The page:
An Unwelcome Visitor
Like most writers, GEOFFREY S. WALKER dislikes being disturbed when he’s working, but some interruptions are more disturbing than others ...
IN BEGINNING THIS STORY, I must make a confession. I am prejudiced—deeply so—against a certain class of human beings. I don’t like dead people. Corpses are creepy. They give me the willies.
That said, I’m not afraid of the late lamented, at least in the sense that I fear they might make themselves actively unpleasant ...
Meaning, I don’t believe in ghosts.
Here in Sabah, that relegates me to a tiny minority. Malaysians tend to sense spectral presences everywhere. An abandoned house, a ramshackle hut, a bus stop on a lonely road, a dead tree, a scabrous boulder ... even a cracked flowerpot full of weeds—any and all such derelict landmarks might house an unquiet spirit.
My wife June is particularly attuned to such phenomena. According to her, Kota Kinabalu is a virtual necropolis. We’ve had many lively debates on the subject which invariably end in my guaranteeing her that there are no such things as ghosts, and her offering ironclad proof to the contrary, citing such authorities as Pesona, Mastika, Bicara et al. The result: a deadlock.
A few years ago, June and I rented a semi-detached house in the Likas area of Kota Kinabalu. It was a nice place: spacious, comfortably furnished, a yard in which to barbecue, closest neighbours also close friends. And perhaps best of all from a writer’s perspective, quiet and secluded.
June, by contrast, is of a gregarious nature. In addition to her large extended family, she has hundreds of friends. She enjoys spending time with them and frequently invites them over for dinner.
Far be it from me to object to her entertaining company, but I do like to be told ahead of time when she’s expecting guests, as unannounced visitors can play hob with my routine. Sometimes, however, the early-warning system fails. I try to be gracious on such occasions, but it can be irksome, particularly if I’m struggling with what I’m writing.
June owns and manages a boutique. Typically, she gets home from the shop at sunset. One such evening, I was plotting a chapter of a novel that was giving me trouble. I heard her enter the house and returned her greeting, but didn’t get up, as I didn’t want to lose my train of thought. She knows how I am and is very accommodating of my need for privacy when I’m working. So she simply waved and smiled as she walked past the door of my office. Just before I lowered my eyes to the keyboard again, I saw another young woman trailing a few steps behind her. She too waved and smiled as she disappeared into the kitchen.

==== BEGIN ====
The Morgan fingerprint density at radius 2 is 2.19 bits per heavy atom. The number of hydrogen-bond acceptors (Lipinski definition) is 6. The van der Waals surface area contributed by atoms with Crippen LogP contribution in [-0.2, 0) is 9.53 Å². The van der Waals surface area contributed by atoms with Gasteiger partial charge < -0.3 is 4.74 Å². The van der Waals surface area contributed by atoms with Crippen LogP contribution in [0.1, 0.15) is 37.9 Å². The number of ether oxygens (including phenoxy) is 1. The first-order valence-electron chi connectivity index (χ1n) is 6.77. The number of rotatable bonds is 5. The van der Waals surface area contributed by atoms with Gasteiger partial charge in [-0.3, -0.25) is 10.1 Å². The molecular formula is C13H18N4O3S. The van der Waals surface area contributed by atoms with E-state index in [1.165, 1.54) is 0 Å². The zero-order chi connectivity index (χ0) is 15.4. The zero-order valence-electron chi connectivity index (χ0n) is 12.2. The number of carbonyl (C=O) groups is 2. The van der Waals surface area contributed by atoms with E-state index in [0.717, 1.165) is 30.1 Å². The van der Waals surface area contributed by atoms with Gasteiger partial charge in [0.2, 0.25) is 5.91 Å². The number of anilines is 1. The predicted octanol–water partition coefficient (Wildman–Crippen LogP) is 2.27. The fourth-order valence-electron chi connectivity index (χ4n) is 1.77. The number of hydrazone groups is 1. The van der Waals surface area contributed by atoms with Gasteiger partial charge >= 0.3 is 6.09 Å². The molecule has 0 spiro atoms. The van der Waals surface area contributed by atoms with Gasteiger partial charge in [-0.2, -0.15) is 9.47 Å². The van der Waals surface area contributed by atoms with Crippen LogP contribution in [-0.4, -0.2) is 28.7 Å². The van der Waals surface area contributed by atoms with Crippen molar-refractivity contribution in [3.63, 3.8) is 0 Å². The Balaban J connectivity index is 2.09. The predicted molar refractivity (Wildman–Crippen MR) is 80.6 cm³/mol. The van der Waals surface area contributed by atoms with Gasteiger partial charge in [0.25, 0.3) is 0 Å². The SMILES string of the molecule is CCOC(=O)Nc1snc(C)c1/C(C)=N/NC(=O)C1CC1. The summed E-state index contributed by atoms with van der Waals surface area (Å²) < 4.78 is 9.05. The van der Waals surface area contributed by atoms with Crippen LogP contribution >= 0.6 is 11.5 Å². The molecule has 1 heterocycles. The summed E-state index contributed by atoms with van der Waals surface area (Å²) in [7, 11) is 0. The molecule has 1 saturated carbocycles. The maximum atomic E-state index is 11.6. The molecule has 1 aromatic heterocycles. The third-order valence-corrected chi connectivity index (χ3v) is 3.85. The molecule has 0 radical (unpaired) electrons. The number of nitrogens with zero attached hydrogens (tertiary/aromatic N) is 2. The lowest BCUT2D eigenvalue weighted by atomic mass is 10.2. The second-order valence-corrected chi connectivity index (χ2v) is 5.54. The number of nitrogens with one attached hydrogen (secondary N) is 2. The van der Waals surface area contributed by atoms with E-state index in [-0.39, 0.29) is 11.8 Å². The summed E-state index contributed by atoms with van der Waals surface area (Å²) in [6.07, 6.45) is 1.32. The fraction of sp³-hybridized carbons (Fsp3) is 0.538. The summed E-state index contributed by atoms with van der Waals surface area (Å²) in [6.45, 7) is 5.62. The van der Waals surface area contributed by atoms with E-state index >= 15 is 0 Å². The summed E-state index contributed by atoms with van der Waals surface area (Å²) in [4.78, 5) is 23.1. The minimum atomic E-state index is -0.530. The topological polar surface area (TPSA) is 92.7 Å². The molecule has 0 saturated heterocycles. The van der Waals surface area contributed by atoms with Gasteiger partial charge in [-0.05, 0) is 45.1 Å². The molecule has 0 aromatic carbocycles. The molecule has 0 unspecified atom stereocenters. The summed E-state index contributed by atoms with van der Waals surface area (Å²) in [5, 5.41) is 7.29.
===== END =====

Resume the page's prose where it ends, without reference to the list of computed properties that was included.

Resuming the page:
It doesn’t take much to throw off my concentration at times, particularly when I’m feeling I may have written myself into a corner. And now, the thought of having to deal with an unknown visitor annoyed me. Not wanting to make a big deal out of it, I opted to send June a text message, chiding her for not letting me know she was bringing someone home. I was still frowning self-righteously when she walked into my room holding her cell phone. “I really wish you wouldn’t do that,” I hissed. “Who is she, anyway?”
June gave me a puzzled look. “Who is who?” she asked.
“That blonde girl who came in with you. Is she still in the kitchen or what?”
June’s look of puzzlement slowly morphed. “There’s no one with me,” she said, turning pale. “I’m alone.” Suddenly, I could feel the blood draining from my own face—but for a different reason.
Oh, my God, I thought to myself. That’s putting your foot in it.
“Hantu!” June said in a strangled voice. “You saw a hantu!”
“No, no, no,” I groaned, wishing I were flexible enough to kick myself in the head. “It was just a, a—synaptic thing. My eyes are tired. It was dark. All I saw was you—you know, like an afterimage or something.”
“You said she was blonde,” June reminded me. “Do I look blonde?”
“Like I said, it was dark,” I squirmed.
“And black-haired women look blonde in the dark, is that what you’re telling me?”
“Listen, dear, I’ve been staring at this monitor so long I’m cross-eyed. Just forget about what I—”
June wasn’t buying it. “We’re moving out of here,” she scowled. “I’m not living with a hantu. Living with you is crazy enough.”
“Come on, honey!” I wheedled. “I keep telling you: there’s no such thing as ghosts. And even if that, that girl was a ghost—which she wasn’t, of course—she seemed perfectly friendly. I mean, she waved and smiled, and—”
June started punching numbers into her cell phone. “I’m calling my uncle. He’s a bomoh. I’m going to ask him to come here tomorrow.”
For the sake of my pride, I wish I could say that this debate also ended in a deadlock. But in fact, I didn’t stand a chance of holding my own. Not a ghost of one.
June’s bomoh uncle is an affable gent. He listened attentively to my story, and nodded in sympathy when I explained that I was tired and cross-eyed and distressed by the fact that I’d written myself into a corner and therefore couldn’t be held to account for the hallucination. He then made a tour of my office and the kitchen and the minor space of hallway that divided them, before giving his opinion. Yes, the house was haunted. The hantu inhabited the doorjamb of the kitchen. Yes, she was blonde, and yes, she was benign. Bloodthirsty ghosts don’t smile and wave. So, no, there was no need to vacate the premises. We had a beer together and I used the opportunity to ask him some questions about the book I was working on, which centres on Malaysian magic. Then he left. June felt better and was willing to stay in the house. I felt better because June felt better. Plus, we didn’t have to move.
But I must say that the experience did nothing to eradicate or even ameliorate my prejudice towards dead people.
They’re enough of a nuisance when they’re inert. When they act up, they’re a real pain in the ass.
Reproduced from the January-March 2012 issue of Quill magazine